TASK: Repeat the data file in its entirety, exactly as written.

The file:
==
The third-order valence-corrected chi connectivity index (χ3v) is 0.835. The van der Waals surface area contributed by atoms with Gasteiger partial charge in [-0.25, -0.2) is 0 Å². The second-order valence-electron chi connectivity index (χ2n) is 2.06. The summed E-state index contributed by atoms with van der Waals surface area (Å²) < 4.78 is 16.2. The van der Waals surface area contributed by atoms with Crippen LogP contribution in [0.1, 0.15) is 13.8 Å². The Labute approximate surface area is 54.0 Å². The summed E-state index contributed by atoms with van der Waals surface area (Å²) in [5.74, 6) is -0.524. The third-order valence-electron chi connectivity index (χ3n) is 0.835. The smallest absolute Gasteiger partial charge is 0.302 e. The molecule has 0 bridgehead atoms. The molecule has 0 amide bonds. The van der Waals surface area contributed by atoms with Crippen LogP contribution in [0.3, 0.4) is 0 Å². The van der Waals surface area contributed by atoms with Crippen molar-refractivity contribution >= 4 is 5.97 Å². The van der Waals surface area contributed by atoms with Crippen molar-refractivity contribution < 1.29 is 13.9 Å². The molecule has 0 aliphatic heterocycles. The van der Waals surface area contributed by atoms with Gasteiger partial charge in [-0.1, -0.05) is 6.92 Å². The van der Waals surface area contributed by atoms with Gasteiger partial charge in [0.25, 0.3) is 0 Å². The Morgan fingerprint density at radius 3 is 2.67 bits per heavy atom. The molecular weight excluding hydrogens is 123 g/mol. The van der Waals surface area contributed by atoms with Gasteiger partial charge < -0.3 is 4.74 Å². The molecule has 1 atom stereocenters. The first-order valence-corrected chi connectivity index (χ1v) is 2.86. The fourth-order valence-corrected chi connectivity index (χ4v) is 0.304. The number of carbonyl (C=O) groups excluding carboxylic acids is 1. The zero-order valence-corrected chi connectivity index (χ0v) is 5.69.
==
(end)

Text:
The third-order valence-corrected chi connectivity index (χ3v) is 0.835. The van der Waals surface area contributed by atoms with Gasteiger partial charge in [-0.25, -0.2) is 0 Å². The second-order valence-electron chi connectivity index (χ2n) is 2.06. The summed E-state index contributed by atoms with van der Waals surface area (Å²) < 4.78 is 16.2. The van der Waals surface area contributed by atoms with Crippen LogP contribution in [0.1, 0.15) is 13.8 Å². The Labute approximate surface area is 54.0 Å². The summed E-state index contributed by atoms with van der Waals surface area (Å²) in [5.74, 6) is -0.524. The third-order valence-electron chi connectivity index (χ3n) is 0.835. The smallest absolute Gasteiger partial charge is 0.302 e. The molecule has 0 bridgehead atoms. The molecule has 0 amide bonds. The van der Waals surface area contributed by atoms with Crippen LogP contribution in [0.3, 0.4) is 0 Å². The van der Waals surface area contributed by atoms with Crippen molar-refractivity contribution >= 4 is 5.97 Å². The van der Waals surface area contributed by atoms with Crippen molar-refractivity contribution < 1.29 is 13.9 Å². The molecule has 0 aliphatic heterocycles. The van der Waals surface area contributed by atoms with Gasteiger partial charge in [-0.1, -0.05) is 6.92 Å². The van der Waals surface area contributed by atoms with Gasteiger partial charge in [0.25, 0.3) is 0 Å². The Morgan fingerprint density at radius 3 is 2.67 bits per heavy atom. The molecular weight excluding hydrogens is 123 g/mol. The van der Waals surface area contributed by atoms with Gasteiger partial charge < -0.3 is 4.74 Å². The molecule has 1 atom stereocenters. The first-order valence-corrected chi connectivity index (χ1v) is 2.86. The fourth-order valence-corrected chi connectivity index (χ4v) is 0.304. The number of carbonyl (C=O) groups excluding carboxylic acids is 1. The zero-order valence-corrected chi connectivity index (χ0v) is 5.69.